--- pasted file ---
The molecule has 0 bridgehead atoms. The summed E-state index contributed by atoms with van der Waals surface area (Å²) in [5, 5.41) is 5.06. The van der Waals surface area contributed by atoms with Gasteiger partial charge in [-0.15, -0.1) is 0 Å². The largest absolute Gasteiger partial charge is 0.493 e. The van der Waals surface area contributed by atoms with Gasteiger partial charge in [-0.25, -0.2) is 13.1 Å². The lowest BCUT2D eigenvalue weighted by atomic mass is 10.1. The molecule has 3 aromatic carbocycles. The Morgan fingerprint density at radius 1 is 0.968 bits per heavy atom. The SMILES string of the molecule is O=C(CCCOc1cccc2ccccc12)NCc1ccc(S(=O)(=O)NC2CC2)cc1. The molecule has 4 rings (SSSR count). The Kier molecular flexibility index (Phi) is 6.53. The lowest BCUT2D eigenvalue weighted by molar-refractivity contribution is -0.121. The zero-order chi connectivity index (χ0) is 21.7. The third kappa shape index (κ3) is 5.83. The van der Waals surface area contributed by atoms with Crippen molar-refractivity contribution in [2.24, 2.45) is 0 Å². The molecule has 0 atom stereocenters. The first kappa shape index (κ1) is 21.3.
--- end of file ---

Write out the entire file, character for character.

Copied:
The molecule has 0 bridgehead atoms. The summed E-state index contributed by atoms with van der Waals surface area (Å²) in [5, 5.41) is 5.06. The van der Waals surface area contributed by atoms with Gasteiger partial charge in [-0.15, -0.1) is 0 Å². The largest absolute Gasteiger partial charge is 0.493 e. The van der Waals surface area contributed by atoms with Gasteiger partial charge in [-0.25, -0.2) is 13.1 Å². The lowest BCUT2D eigenvalue weighted by atomic mass is 10.1. The molecule has 3 aromatic carbocycles. The Morgan fingerprint density at radius 1 is 0.968 bits per heavy atom. The SMILES string of the molecule is O=C(CCCOc1cccc2ccccc12)NCc1ccc(S(=O)(=O)NC2CC2)cc1. The molecule has 4 rings (SSSR count). The Kier molecular flexibility index (Phi) is 6.53. The lowest BCUT2D eigenvalue weighted by molar-refractivity contribution is -0.121. The zero-order chi connectivity index (χ0) is 21.7. The third kappa shape index (κ3) is 5.83. The van der Waals surface area contributed by atoms with Crippen molar-refractivity contribution in [2.24, 2.45) is 0 Å². The molecule has 0 atom stereocenters. The first kappa shape index (κ1) is 21.3.